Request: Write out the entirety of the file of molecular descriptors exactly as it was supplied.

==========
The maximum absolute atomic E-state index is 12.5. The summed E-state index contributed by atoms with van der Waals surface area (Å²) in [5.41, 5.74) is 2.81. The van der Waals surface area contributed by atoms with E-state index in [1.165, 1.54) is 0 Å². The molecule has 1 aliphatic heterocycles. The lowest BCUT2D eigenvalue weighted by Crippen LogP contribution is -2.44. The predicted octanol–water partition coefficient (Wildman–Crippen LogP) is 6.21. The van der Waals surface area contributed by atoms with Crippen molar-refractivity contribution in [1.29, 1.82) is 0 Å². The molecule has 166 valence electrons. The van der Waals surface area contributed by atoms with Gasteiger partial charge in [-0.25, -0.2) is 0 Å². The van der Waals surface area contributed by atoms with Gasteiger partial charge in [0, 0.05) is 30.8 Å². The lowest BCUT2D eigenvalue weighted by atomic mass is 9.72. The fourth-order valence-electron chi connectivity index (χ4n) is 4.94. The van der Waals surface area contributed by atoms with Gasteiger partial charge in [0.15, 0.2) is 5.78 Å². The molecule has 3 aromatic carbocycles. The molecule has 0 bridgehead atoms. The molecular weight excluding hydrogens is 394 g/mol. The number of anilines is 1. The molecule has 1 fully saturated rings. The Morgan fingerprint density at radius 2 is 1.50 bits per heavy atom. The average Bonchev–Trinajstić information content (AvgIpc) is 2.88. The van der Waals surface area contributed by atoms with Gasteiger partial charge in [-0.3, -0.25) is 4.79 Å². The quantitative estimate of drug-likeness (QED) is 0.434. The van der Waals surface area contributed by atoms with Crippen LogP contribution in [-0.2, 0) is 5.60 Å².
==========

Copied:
The maximum absolute atomic E-state index is 12.5. The summed E-state index contributed by atoms with van der Waals surface area (Å²) in [5.41, 5.74) is 2.81. The van der Waals surface area contributed by atoms with E-state index in [1.165, 1.54) is 0 Å². The molecule has 1 aliphatic heterocycles. The lowest BCUT2D eigenvalue weighted by Crippen LogP contribution is -2.44. The predicted octanol–water partition coefficient (Wildman–Crippen LogP) is 6.21. The van der Waals surface area contributed by atoms with Crippen molar-refractivity contribution in [1.29, 1.82) is 0 Å². The molecule has 166 valence electrons. The van der Waals surface area contributed by atoms with Gasteiger partial charge in [-0.25, -0.2) is 0 Å². The van der Waals surface area contributed by atoms with Gasteiger partial charge in [0, 0.05) is 30.8 Å². The lowest BCUT2D eigenvalue weighted by atomic mass is 9.72. The fourth-order valence-electron chi connectivity index (χ4n) is 4.94. The van der Waals surface area contributed by atoms with Gasteiger partial charge in [0.15, 0.2) is 5.78 Å². The molecule has 3 aromatic carbocycles. The molecule has 0 bridgehead atoms. The molecular weight excluding hydrogens is 394 g/mol. The number of anilines is 1. The molecule has 1 fully saturated rings. The Morgan fingerprint density at radius 2 is 1.50 bits per heavy atom. The average Bonchev–Trinajstić information content (AvgIpc) is 2.88. The van der Waals surface area contributed by atoms with Gasteiger partial charge in [-0.3, -0.25) is 4.79 Å². The quantitative estimate of drug-likeness (QED) is 0.434. The van der Waals surface area contributed by atoms with Crippen LogP contribution in [-0.2, 0) is 5.60 Å².